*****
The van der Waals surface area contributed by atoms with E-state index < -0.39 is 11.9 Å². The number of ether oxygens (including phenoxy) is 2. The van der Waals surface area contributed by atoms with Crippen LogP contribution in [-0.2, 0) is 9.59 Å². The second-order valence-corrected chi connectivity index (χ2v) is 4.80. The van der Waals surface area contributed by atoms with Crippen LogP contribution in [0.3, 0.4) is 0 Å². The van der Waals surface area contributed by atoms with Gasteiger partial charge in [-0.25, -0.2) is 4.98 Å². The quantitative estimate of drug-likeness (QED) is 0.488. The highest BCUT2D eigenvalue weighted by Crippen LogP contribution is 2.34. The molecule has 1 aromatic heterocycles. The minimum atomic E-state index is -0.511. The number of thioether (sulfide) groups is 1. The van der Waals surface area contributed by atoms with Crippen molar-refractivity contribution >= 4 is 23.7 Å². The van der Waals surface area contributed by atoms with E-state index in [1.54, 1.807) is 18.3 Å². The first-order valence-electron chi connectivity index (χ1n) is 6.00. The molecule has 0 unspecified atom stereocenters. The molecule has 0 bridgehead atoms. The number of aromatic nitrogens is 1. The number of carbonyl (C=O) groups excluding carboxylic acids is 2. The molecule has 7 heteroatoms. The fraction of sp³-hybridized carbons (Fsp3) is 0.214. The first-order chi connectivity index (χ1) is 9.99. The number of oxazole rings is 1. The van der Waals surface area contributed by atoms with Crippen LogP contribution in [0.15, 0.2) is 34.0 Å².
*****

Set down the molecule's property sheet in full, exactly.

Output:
The van der Waals surface area contributed by atoms with E-state index < -0.39 is 11.9 Å². The number of ether oxygens (including phenoxy) is 2. The van der Waals surface area contributed by atoms with Crippen LogP contribution in [-0.2, 0) is 9.59 Å². The second-order valence-corrected chi connectivity index (χ2v) is 4.80. The van der Waals surface area contributed by atoms with Crippen LogP contribution in [0.3, 0.4) is 0 Å². The van der Waals surface area contributed by atoms with Gasteiger partial charge in [-0.25, -0.2) is 4.98 Å². The quantitative estimate of drug-likeness (QED) is 0.488. The highest BCUT2D eigenvalue weighted by Crippen LogP contribution is 2.34. The molecule has 1 aromatic heterocycles. The minimum atomic E-state index is -0.511. The number of thioether (sulfide) groups is 1. The van der Waals surface area contributed by atoms with Crippen molar-refractivity contribution >= 4 is 23.7 Å². The van der Waals surface area contributed by atoms with E-state index in [1.54, 1.807) is 18.3 Å². The first-order valence-electron chi connectivity index (χ1n) is 6.00. The molecule has 0 unspecified atom stereocenters. The molecule has 0 bridgehead atoms. The number of aromatic nitrogens is 1. The number of carbonyl (C=O) groups excluding carboxylic acids is 2. The molecule has 7 heteroatoms. The fraction of sp³-hybridized carbons (Fsp3) is 0.214. The first-order chi connectivity index (χ1) is 9.99. The number of oxazole rings is 1. The van der Waals surface area contributed by atoms with Crippen LogP contribution in [0.15, 0.2) is 34.0 Å².